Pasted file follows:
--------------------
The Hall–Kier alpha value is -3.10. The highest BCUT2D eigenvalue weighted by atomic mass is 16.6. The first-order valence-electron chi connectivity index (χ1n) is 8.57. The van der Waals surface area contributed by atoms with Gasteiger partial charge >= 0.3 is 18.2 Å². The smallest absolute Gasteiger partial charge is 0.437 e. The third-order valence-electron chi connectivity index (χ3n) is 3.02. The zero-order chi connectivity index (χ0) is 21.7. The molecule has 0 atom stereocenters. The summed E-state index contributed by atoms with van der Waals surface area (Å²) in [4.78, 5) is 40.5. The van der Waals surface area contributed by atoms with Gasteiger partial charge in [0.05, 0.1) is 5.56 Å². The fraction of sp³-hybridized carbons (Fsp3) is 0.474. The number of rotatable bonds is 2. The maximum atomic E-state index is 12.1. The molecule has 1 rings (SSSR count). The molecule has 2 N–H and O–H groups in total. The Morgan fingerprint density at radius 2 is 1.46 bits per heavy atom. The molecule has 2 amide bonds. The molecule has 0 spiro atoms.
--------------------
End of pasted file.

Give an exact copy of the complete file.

The Hall–Kier alpha value is -3.10. The highest BCUT2D eigenvalue weighted by atomic mass is 16.6. The first-order valence-electron chi connectivity index (χ1n) is 8.57. The van der Waals surface area contributed by atoms with Gasteiger partial charge >= 0.3 is 18.2 Å². The smallest absolute Gasteiger partial charge is 0.437 e. The third-order valence-electron chi connectivity index (χ3n) is 3.02. The zero-order chi connectivity index (χ0) is 21.7. The molecule has 0 atom stereocenters. The summed E-state index contributed by atoms with van der Waals surface area (Å²) in [4.78, 5) is 40.5. The van der Waals surface area contributed by atoms with Gasteiger partial charge in [0.05, 0.1) is 5.56 Å². The fraction of sp³-hybridized carbons (Fsp3) is 0.474. The number of rotatable bonds is 2. The maximum atomic E-state index is 12.1. The molecule has 1 rings (SSSR count). The molecule has 2 N–H and O–H groups in total. The Morgan fingerprint density at radius 2 is 1.46 bits per heavy atom. The molecule has 2 amide bonds. The molecule has 0 spiro atoms.